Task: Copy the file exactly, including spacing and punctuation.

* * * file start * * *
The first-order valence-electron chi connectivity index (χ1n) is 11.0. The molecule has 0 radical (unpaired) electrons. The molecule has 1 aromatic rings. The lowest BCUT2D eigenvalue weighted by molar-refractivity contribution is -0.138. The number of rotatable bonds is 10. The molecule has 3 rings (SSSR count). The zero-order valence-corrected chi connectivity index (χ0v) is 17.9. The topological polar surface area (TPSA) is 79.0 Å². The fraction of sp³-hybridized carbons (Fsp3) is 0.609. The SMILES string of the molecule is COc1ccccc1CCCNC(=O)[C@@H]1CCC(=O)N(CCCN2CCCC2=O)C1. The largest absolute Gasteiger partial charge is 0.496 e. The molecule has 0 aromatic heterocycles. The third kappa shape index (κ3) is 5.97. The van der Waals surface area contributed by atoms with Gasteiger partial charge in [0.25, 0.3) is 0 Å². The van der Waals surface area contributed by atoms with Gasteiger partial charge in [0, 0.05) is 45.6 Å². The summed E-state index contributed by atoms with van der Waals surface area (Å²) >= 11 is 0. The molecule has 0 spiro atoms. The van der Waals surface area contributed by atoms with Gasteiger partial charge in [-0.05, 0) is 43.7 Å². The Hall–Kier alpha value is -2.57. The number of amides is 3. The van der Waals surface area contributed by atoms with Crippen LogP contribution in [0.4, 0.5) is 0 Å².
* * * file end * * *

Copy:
The first-order valence-electron chi connectivity index (χ1n) is 11.0. The molecule has 0 radical (unpaired) electrons. The molecule has 1 aromatic rings. The lowest BCUT2D eigenvalue weighted by molar-refractivity contribution is -0.138. The number of rotatable bonds is 10. The molecule has 3 rings (SSSR count). The zero-order valence-corrected chi connectivity index (χ0v) is 17.9. The topological polar surface area (TPSA) is 79.0 Å². The fraction of sp³-hybridized carbons (Fsp3) is 0.609. The SMILES string of the molecule is COc1ccccc1CCCNC(=O)[C@@H]1CCC(=O)N(CCCN2CCCC2=O)C1. The largest absolute Gasteiger partial charge is 0.496 e. The molecule has 0 aromatic heterocycles. The third kappa shape index (κ3) is 5.97. The van der Waals surface area contributed by atoms with Gasteiger partial charge in [0.25, 0.3) is 0 Å². The van der Waals surface area contributed by atoms with Gasteiger partial charge in [0, 0.05) is 45.6 Å². The summed E-state index contributed by atoms with van der Waals surface area (Å²) >= 11 is 0. The molecule has 0 spiro atoms. The van der Waals surface area contributed by atoms with Gasteiger partial charge in [-0.05, 0) is 43.7 Å². The Hall–Kier alpha value is -2.57. The number of amides is 3. The van der Waals surface area contributed by atoms with Crippen LogP contribution in [0.4, 0.5) is 0 Å².